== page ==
Maslow’s Hierarchy of Needs establishes a hierarchy of basic human needs. Formatted like the food pyramid, the table distinguishes fundamental means of survival from the more sophisticated incorporeal necessities. The same concept is applicable to the workplace. What does your team need to survive in the office and what do they want? These are two very distinct assertations for your workforce.
As a leader, you need to determine what are required necessities for employee growth and development and what are frivolous wants. You have to calculate what ignoring these needs and respecting their professional development might mean for you as an employer, your employer brand, and your hiring cycle. Tony Schwartz and Christine Porath, said:
“Employees are vastly more satisfied and productive, it turns out, when four of their core needs are met: physical, through opportunities to regularly renew and recharge at work; emotional, by feeling valued and appreciated for their contributions; mental, when they have the opportunity to focus in an absorbed way on their most important tasks and define when and where they get their work done; and spiritual, by doing more of what they do best and enjoy most, and by feeling connected to a higher purpose at work.”
Employees need the tools and information required to get their job done. If this need isn’t met by the employer, the team has no way to progress to the next stages. This is particularly essential during the onboarding program.
A robust onboarding program has the capability to make or break an employee’s stint with an organization. An effective onboarding program is essential to the employee’s success (and tenure) in an organization.
Companies that implement robust programs within 3 months see 31% lower turnover than those that don’t.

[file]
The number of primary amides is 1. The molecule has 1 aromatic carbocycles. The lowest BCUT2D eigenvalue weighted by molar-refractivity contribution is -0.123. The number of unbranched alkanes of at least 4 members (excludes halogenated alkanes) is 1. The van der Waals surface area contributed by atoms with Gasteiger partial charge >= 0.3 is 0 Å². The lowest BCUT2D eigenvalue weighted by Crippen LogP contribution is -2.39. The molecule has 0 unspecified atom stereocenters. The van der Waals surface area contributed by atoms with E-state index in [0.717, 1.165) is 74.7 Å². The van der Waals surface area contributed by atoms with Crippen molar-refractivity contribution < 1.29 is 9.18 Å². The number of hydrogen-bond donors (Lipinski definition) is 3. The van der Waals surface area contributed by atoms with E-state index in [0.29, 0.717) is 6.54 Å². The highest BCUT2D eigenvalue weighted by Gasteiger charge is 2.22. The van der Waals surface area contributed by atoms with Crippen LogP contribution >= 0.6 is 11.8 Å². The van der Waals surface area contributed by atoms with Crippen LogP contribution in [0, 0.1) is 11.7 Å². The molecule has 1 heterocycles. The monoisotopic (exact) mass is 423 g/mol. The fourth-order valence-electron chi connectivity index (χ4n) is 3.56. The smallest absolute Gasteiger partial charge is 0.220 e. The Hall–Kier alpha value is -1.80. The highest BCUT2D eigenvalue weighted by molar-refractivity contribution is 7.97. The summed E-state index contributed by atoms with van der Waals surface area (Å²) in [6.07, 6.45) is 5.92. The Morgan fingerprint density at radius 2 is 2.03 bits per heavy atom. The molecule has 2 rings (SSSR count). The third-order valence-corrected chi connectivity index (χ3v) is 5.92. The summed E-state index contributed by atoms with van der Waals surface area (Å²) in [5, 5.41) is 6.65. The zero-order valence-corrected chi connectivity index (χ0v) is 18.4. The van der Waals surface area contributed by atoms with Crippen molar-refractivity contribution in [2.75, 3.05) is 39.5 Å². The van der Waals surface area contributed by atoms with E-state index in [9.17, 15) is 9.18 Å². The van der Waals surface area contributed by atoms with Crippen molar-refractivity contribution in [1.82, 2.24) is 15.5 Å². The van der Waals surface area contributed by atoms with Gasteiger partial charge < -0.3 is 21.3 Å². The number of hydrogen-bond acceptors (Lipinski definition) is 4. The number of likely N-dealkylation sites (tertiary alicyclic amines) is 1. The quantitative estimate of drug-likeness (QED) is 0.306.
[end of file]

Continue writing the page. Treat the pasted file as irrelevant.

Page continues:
The stress of a high-impact, demanding job (in some cases that includes a relentless supervisor) weighs a toll on employees. That begins to wear on them to the point they begin to wonder if they will see their pink slip anytime soon. Or, worse for the employer, they’ll begin looking for a position that can better fill their needs. Job security is a top driver for job satisfaction and in 2013 was ranked as the second most important aspect by 59% of employees.
The idea that the employee is suited to the role and the company culture should be determined before they are hired, but that’s not always the case. Only 45% of employees feel comfortable enough at work to truly be themselves. That sense of belonging in the workplace can’t be met until team members become comfortable in their roles.
Once employers have surpassed the first few stages of the work needs pyramid, they can begin to focus on professional development for their team. In 2013, nearly 40% of the hours an organization spent on training were focused on employee growth and development. Equivalent to the achievement and respect of others on the traditional hierarchy of needs, employees need the same things at work. Growth and professional development foster accomplishments and those accomplishments often nurture professional respect.
40% of hours an organization spent training in 2013 were focused on employee growth and development.
Companies like 3M give their employees 15% of their clocked time to work on personal creative projects. Unfortunately, many employees are unable to reach this stage in the workplace hierarchy of needs. Of the 73% of U.S. workers who believe they are creative people, only 42% feel they have the freedom to be creative in their current jobs.
Very similar to the human necessities delineated by Abraham Maslow, the workplace functions much in the same way. As a leader, you can help guide your employees through each of these stages by addressing their needs, security, and office integration as well as giving them the tools they need for professional development and creativity in the workplace. With this, you can distinguish what your team truly needs to grow.
As the head of a department in the midst of a sustained period of rapid growth, Sara has spent hundreds of hours interviewing, hiring, onboarding and assessing employees and candidates. She is passionate about sharing the best practices she has learned from both successes and failures in talent acquisition and management.